Just as much as he loved outdoor activities, he loved numbers. So he majored in finance and then landed his first job out of college at Norwest Bank, now Wells Fargo, as a credit underwriter.
He worked in banking, left banking and then came back to banking — mainly because the job lent him the opportunity to meet new people and hear their stories. Banking also is ideal for him because the numbers he works with add up to better the community. A business loan means jobs, which in turn mean increased community wealth.
Six months ago, Spaeth was recruited to be senior vice president/market president of Cañon National Bank in Colorado Springs. It’s a job he feels is as close to running his own business as he can get. He’s involved in the decisions in this market and has the freedom to grow the bank and be the face of the bank.
As a near-native of Colorado Springs, what is your fondest memory of growing up here?
I just remember it being a good place to grow up — lots of friends in the neighborhood. The city was a lot smaller back then, of course, so it seemed much more like a small community. I enjoy thinking about all the activities we did. I have fond memories of skiing on Pikes Peak. There was a tow rope my dad had to drag me up every time (fun for me — it was a lot of work for him).
You studied finance and then earned an MBA. What is it about numbers that you like?
I like what they lead to. I like they can be used to create something bigger and more important than themselves. For example, in my business, numbers and how they are interpreted can lead to a business getting a loan that increases productivity, creates jobs for the community and wealth for the owner. Numbers by themselves are important, of course, but it’s how they’re used that makes them interesting.
You left banking for a stint and then came back to it in 2006. What brought you back into the banking fold?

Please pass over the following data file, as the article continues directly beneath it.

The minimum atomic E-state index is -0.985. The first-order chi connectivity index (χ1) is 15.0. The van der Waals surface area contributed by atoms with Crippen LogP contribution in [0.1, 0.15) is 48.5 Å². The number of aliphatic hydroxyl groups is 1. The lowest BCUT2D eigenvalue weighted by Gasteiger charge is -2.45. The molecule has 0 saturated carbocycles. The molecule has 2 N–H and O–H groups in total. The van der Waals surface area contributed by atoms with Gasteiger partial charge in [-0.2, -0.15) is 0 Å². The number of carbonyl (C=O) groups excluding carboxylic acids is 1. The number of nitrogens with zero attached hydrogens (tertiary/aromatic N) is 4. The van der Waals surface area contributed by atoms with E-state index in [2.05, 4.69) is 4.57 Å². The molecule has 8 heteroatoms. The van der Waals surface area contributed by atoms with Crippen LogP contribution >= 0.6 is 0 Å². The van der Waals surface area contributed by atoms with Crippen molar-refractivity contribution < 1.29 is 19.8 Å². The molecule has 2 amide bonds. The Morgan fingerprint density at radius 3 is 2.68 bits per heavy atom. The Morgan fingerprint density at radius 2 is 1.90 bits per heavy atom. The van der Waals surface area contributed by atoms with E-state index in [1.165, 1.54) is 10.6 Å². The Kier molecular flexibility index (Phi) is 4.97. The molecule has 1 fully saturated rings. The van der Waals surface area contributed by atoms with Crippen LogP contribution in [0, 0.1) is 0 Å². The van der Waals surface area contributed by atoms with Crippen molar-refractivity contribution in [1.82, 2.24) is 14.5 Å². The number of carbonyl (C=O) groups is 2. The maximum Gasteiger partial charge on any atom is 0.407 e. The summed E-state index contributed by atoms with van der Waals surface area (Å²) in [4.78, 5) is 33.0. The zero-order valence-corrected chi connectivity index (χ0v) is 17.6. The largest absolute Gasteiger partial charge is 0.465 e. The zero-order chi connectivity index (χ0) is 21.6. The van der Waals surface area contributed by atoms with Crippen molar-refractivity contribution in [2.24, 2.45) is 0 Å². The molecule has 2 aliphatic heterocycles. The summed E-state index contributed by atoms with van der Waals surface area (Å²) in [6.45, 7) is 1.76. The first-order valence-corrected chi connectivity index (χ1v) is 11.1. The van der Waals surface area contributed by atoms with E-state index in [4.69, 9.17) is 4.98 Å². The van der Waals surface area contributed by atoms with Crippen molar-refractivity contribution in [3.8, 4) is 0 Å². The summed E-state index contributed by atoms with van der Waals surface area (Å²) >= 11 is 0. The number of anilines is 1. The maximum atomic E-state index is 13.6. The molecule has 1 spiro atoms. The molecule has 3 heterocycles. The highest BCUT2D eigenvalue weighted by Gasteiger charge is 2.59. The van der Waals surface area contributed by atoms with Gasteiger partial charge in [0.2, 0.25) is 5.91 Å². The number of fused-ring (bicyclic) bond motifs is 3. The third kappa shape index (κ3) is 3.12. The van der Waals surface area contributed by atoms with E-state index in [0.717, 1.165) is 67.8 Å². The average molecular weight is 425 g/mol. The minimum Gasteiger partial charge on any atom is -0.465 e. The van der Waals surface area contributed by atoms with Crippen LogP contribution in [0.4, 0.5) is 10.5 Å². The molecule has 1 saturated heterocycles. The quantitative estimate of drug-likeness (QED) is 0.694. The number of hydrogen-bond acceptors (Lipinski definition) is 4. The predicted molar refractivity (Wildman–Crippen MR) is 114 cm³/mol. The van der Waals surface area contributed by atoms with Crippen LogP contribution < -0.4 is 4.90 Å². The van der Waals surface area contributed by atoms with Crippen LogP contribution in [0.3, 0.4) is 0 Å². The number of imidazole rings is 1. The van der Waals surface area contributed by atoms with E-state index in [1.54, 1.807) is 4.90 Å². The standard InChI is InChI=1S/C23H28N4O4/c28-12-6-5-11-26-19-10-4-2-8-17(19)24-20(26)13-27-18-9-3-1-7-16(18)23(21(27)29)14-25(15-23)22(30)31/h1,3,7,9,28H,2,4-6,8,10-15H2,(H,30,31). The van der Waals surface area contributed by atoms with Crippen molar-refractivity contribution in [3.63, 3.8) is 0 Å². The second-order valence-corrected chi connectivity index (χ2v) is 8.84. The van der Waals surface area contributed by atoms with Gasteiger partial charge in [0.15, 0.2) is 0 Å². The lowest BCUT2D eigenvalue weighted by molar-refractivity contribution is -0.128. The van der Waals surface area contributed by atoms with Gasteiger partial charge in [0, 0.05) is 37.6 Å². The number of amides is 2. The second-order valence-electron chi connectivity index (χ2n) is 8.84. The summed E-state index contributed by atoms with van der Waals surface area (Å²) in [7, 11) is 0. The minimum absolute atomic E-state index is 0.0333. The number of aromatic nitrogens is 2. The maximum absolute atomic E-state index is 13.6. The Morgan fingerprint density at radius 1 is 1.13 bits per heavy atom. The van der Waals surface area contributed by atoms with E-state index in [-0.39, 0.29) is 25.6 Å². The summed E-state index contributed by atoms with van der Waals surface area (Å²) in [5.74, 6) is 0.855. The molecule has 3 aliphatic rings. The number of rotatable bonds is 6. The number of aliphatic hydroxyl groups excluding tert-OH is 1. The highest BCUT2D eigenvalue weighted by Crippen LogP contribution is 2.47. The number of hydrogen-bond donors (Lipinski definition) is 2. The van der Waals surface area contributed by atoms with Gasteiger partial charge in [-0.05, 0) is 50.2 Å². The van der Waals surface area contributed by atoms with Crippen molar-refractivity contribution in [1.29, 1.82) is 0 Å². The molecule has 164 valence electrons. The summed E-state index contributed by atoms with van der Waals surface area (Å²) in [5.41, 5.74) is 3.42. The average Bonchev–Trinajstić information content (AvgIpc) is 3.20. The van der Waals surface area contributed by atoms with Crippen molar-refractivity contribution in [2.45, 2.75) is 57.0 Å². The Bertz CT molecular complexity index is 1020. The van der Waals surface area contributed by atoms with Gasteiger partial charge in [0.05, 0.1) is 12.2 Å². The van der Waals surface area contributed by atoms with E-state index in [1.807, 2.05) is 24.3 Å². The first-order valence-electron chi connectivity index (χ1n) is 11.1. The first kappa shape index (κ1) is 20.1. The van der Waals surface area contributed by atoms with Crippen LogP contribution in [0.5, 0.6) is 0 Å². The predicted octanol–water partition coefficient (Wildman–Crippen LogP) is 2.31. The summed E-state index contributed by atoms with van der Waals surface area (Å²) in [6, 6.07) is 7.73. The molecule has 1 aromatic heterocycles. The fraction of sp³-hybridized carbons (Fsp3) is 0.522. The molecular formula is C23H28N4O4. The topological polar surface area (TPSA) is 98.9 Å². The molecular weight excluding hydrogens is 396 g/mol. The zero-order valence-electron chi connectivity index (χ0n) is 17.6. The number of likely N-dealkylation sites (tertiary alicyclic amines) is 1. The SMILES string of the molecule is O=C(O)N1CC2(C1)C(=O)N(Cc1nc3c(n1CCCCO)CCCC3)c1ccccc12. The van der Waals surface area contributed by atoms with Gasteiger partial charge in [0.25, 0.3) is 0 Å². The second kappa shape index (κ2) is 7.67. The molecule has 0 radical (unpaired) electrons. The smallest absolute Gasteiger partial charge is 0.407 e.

I was looking for a career that could bring together my love of numbers along with my love of being out in the community, meeting new people and learning about their business. When I first left banking, I really didn’t know what I wanted to do or what industry I would end up in. It was relatively easy to get back in at the time, as the economy was very healthy and banks were lending money as fast as they could. It’s been an interesting ride since that point, as obviously it is a much different environment now.
What do you like most about your job?
I like that it is as close as I can get to running my own business while still being in the banking world. If Cañon National is going to be a success or failure in Colorado Springs, it will ultimately be because of what I do and what my team here can do. That is sometimes a daunting thought but one that motivates me. I also like learning about and helping small-business owners. I’m always impressed with what business owners can build (typically from nothing), so learning about this and helping them grow their business is very satisfying.
You are the board president of Diabetes Community Center. What was your interest in joining this organization?
My son, Preston, was diagnosed with Type 1 Diabetes when he was 4 years old. The Diabetes Community Center was started by Andrea Houk, who also has Type 1. The DCC is dedicated to stopping diabetes and restoring hope and health to those touched by the disease. We do a lot of good in the community and try to educate people on the best way to fight this disease. DCC is part of this year’s IndyGive campaign. I would encourage everyone to log onto IndyGive.com and contribute to DCC or any other of the well-deserving local nonprofits.
Colorado Springs leaders have been focused on retaining and attracting young professionals. Do you have any advice about how they can reach that goal?
City leaders need a campaign that can promote all the things young professionals are looking for: the many outdoor activities, a progressive work environment, a night life and lots of other young professionals. Colorado Springs won’t ever be able to compete with the Chicagos and New Yorks of the world, but we need to clearly articulate what makes Colorado Springs special — and those interested in that kind of life will want to be here.